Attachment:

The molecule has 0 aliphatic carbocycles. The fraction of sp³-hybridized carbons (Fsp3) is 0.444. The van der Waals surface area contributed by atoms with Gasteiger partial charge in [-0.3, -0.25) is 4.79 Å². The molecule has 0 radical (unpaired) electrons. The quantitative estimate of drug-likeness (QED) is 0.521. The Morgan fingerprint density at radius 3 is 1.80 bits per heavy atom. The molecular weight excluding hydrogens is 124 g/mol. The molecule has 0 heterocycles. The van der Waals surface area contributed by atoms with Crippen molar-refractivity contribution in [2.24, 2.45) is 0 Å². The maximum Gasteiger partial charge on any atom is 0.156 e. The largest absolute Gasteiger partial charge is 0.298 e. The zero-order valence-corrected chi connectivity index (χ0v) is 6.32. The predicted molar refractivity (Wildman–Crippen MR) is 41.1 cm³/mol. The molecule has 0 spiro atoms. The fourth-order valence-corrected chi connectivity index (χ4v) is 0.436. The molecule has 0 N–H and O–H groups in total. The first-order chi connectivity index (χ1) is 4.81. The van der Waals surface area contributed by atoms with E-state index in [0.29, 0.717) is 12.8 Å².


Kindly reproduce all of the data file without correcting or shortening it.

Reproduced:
The molecule has 0 aliphatic carbocycles. The fraction of sp³-hybridized carbons (Fsp3) is 0.444. The van der Waals surface area contributed by atoms with Gasteiger partial charge in [-0.3, -0.25) is 4.79 Å². The molecule has 0 radical (unpaired) electrons. The quantitative estimate of drug-likeness (QED) is 0.521. The Morgan fingerprint density at radius 3 is 1.80 bits per heavy atom. The molecular weight excluding hydrogens is 124 g/mol. The molecule has 0 heterocycles. The van der Waals surface area contributed by atoms with Crippen molar-refractivity contribution in [2.24, 2.45) is 0 Å². The maximum Gasteiger partial charge on any atom is 0.156 e. The largest absolute Gasteiger partial charge is 0.298 e. The zero-order valence-corrected chi connectivity index (χ0v) is 6.32. The predicted molar refractivity (Wildman–Crippen MR) is 41.1 cm³/mol. The molecule has 0 spiro atoms. The fourth-order valence-corrected chi connectivity index (χ4v) is 0.436. The molecule has 0 N–H and O–H groups in total. The first-order chi connectivity index (χ1) is 4.81. The van der Waals surface area contributed by atoms with E-state index in [0.29, 0.717) is 12.8 Å².